Developing a childs self-esteem for the school year
Get your children ready for school with more than new books, pencils and clothes. Silvana Clark, author of "Parent-Tested Ways to Grow Your Child's Confidence" offers the following tips for parents to develop children's self-esteem this school year.
Let your child make choices: As school starts, children are bombarded with opportunities to take music classes, soccer or join the chess club. Here's the key: have your child find out the details of each activity. A child over eight-years-old should be able to make a phone call or read a brochure to get the necessary information needed to make a wise choice. Younger children can make choices regarding which item to take to pre-school on sharing day.
Praise your child's accomplishments as appropriate: There's no need to clap and cheer if a 10-year-old uses a napkin at dinner (although there's nothing wrong with an occasional, "Thanks for using your napkin.") Parents sometimes feel they have to give a standing ovation to anything their child does. This school year, provide specific praise if your son decides to build his own kite for the science fair. It may not soar, but you can comment on his creative use of string and plastic bags.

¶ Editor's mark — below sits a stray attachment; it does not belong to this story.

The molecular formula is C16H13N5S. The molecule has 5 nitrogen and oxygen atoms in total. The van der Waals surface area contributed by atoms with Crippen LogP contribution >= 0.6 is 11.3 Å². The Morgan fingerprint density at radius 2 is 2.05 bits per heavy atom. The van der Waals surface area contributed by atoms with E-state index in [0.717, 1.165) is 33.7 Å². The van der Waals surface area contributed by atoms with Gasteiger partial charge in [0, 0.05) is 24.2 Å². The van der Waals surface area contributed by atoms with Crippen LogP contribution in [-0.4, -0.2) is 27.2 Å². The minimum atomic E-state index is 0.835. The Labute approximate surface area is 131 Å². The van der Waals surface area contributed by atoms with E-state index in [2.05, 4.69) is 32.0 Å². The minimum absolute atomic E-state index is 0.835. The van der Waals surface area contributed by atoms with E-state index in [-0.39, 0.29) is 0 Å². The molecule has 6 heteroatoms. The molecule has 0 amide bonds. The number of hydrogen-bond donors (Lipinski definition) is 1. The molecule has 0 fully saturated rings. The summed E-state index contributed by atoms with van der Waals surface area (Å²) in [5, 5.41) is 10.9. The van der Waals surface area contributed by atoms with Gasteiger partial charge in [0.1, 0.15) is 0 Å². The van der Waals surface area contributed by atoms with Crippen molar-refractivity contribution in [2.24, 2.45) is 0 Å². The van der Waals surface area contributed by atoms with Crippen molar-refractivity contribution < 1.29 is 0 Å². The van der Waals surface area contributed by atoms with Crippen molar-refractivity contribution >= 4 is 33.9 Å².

Relax and laugh with your children. Children benefit from seeing adults use humor in a positive way. So you all overslept - instead of yelling, have a race to see who gets dressed in the quickest time. The winner gets to choose desert at dinner. Comment on how amazing it is that your family could oversleep and yet get out the door in such a short amount of time. Studies show that optimists have a higher level of self-confidence.
Encourage positive risk taking: Self-confident children have the inner fortitude to try new things even if it means a chance of failure. Encourage your children to try out for the school play or enter an art contest.
As a family, read a book together on a subject new to all of you. Take a fall bike ride on an unfamiliar path, even if you don't know where you'll end up. Children soon learn they have skills to make wise choices when taking risks.
Let your children solve problems: Do your children want to go to have the latest designer clothes for the new school year? Have them check ads or call stores to get the best prices. Ask them to brainstorm ways to earn money for their name brand items. Children develop self-confidence from solving problems appropriate to their abilities.